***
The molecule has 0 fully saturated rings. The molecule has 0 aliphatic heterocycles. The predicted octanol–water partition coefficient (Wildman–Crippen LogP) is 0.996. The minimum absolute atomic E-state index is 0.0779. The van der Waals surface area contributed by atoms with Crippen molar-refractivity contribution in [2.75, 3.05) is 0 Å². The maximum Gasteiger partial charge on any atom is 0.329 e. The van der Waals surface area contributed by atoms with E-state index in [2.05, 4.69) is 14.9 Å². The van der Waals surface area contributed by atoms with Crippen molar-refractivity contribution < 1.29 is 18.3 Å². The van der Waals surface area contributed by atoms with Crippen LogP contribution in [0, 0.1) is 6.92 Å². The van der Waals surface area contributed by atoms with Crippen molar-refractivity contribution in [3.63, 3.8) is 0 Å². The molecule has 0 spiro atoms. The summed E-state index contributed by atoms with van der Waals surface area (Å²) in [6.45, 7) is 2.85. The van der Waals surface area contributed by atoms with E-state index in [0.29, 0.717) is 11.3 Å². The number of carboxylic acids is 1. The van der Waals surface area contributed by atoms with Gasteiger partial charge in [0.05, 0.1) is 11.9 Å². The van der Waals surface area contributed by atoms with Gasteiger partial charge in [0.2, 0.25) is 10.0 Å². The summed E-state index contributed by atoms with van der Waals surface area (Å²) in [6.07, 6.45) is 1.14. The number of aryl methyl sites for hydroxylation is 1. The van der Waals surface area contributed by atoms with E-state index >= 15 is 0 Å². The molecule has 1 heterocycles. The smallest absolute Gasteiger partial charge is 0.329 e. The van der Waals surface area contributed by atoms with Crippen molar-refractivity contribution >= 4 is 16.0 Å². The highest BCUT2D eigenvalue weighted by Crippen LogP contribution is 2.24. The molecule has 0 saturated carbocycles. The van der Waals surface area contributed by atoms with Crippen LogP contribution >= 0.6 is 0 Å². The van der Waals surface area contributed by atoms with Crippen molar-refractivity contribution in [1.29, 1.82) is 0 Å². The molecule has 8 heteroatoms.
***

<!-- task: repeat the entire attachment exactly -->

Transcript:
The molecule has 0 fully saturated rings. The molecule has 0 aliphatic heterocycles. The predicted octanol–water partition coefficient (Wildman–Crippen LogP) is 0.996. The minimum absolute atomic E-state index is 0.0779. The van der Waals surface area contributed by atoms with Crippen molar-refractivity contribution in [2.75, 3.05) is 0 Å². The maximum Gasteiger partial charge on any atom is 0.329 e. The van der Waals surface area contributed by atoms with E-state index in [2.05, 4.69) is 14.9 Å². The van der Waals surface area contributed by atoms with Crippen molar-refractivity contribution < 1.29 is 18.3 Å². The van der Waals surface area contributed by atoms with Crippen LogP contribution in [0, 0.1) is 6.92 Å². The van der Waals surface area contributed by atoms with Crippen molar-refractivity contribution in [3.63, 3.8) is 0 Å². The molecule has 0 spiro atoms. The summed E-state index contributed by atoms with van der Waals surface area (Å²) in [6.45, 7) is 2.85. The van der Waals surface area contributed by atoms with E-state index in [0.29, 0.717) is 11.3 Å². The number of carboxylic acids is 1. The van der Waals surface area contributed by atoms with Gasteiger partial charge in [0.05, 0.1) is 11.9 Å². The van der Waals surface area contributed by atoms with Gasteiger partial charge in [0.2, 0.25) is 10.0 Å². The summed E-state index contributed by atoms with van der Waals surface area (Å²) in [6.07, 6.45) is 1.14. The number of aryl methyl sites for hydroxylation is 1. The van der Waals surface area contributed by atoms with E-state index >= 15 is 0 Å². The molecule has 1 heterocycles. The smallest absolute Gasteiger partial charge is 0.329 e. The van der Waals surface area contributed by atoms with Crippen molar-refractivity contribution >= 4 is 16.0 Å². The highest BCUT2D eigenvalue weighted by Crippen LogP contribution is 2.24. The molecule has 0 saturated carbocycles. The van der Waals surface area contributed by atoms with Crippen LogP contribution >= 0.6 is 0 Å². The van der Waals surface area contributed by atoms with Crippen molar-refractivity contribution in [1.29, 1.82) is 0 Å². The molecule has 8 heteroatoms.